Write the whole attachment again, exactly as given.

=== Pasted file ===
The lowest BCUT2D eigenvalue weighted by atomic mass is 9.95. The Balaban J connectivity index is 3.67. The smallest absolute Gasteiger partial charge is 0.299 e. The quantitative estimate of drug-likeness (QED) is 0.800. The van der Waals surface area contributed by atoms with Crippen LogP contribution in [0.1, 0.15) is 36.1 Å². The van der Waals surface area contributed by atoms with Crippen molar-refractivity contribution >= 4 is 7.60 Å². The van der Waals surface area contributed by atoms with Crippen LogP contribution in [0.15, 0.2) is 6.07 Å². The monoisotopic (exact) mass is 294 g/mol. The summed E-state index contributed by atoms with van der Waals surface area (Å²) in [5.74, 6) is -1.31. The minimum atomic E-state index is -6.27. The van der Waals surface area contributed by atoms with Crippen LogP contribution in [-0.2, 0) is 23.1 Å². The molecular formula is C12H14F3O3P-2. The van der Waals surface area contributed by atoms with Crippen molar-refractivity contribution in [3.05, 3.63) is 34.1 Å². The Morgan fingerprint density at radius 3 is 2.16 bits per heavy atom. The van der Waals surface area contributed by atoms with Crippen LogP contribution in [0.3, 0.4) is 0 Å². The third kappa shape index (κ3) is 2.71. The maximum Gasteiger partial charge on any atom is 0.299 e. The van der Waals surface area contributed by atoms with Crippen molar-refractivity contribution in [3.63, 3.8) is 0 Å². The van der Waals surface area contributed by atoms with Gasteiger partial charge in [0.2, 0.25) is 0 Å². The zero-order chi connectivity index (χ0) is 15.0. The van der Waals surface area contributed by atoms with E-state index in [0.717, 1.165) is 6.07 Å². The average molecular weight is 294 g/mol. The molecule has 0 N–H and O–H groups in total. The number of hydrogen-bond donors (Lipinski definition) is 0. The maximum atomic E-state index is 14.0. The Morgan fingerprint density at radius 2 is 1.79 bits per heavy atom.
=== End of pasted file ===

The lowest BCUT2D eigenvalue weighted by atomic mass is 9.95. The Balaban J connectivity index is 3.67. The smallest absolute Gasteiger partial charge is 0.299 e. The quantitative estimate of drug-likeness (QED) is 0.800. The van der Waals surface area contributed by atoms with Crippen LogP contribution in [0.1, 0.15) is 36.1 Å². The van der Waals surface area contributed by atoms with Crippen molar-refractivity contribution >= 4 is 7.60 Å². The van der Waals surface area contributed by atoms with Crippen LogP contribution in [0.15, 0.2) is 6.07 Å². The monoisotopic (exact) mass is 294 g/mol. The summed E-state index contributed by atoms with van der Waals surface area (Å²) in [5.74, 6) is -1.31. The minimum atomic E-state index is -6.27. The van der Waals surface area contributed by atoms with Crippen LogP contribution in [-0.2, 0) is 23.1 Å². The molecular formula is C12H14F3O3P-2. The van der Waals surface area contributed by atoms with Crippen molar-refractivity contribution in [3.05, 3.63) is 34.1 Å². The Morgan fingerprint density at radius 3 is 2.16 bits per heavy atom. The van der Waals surface area contributed by atoms with Crippen LogP contribution in [0.3, 0.4) is 0 Å². The third kappa shape index (κ3) is 2.71. The maximum Gasteiger partial charge on any atom is 0.299 e. The van der Waals surface area contributed by atoms with Crippen molar-refractivity contribution in [3.63, 3.8) is 0 Å². The van der Waals surface area contributed by atoms with Gasteiger partial charge in [0.2, 0.25) is 0 Å². The zero-order chi connectivity index (χ0) is 15.0. The van der Waals surface area contributed by atoms with E-state index in [0.717, 1.165) is 6.07 Å². The average molecular weight is 294 g/mol. The molecule has 0 N–H and O–H groups in total. The number of hydrogen-bond donors (Lipinski definition) is 0. The maximum atomic E-state index is 14.0. The Morgan fingerprint density at radius 2 is 1.79 bits per heavy atom.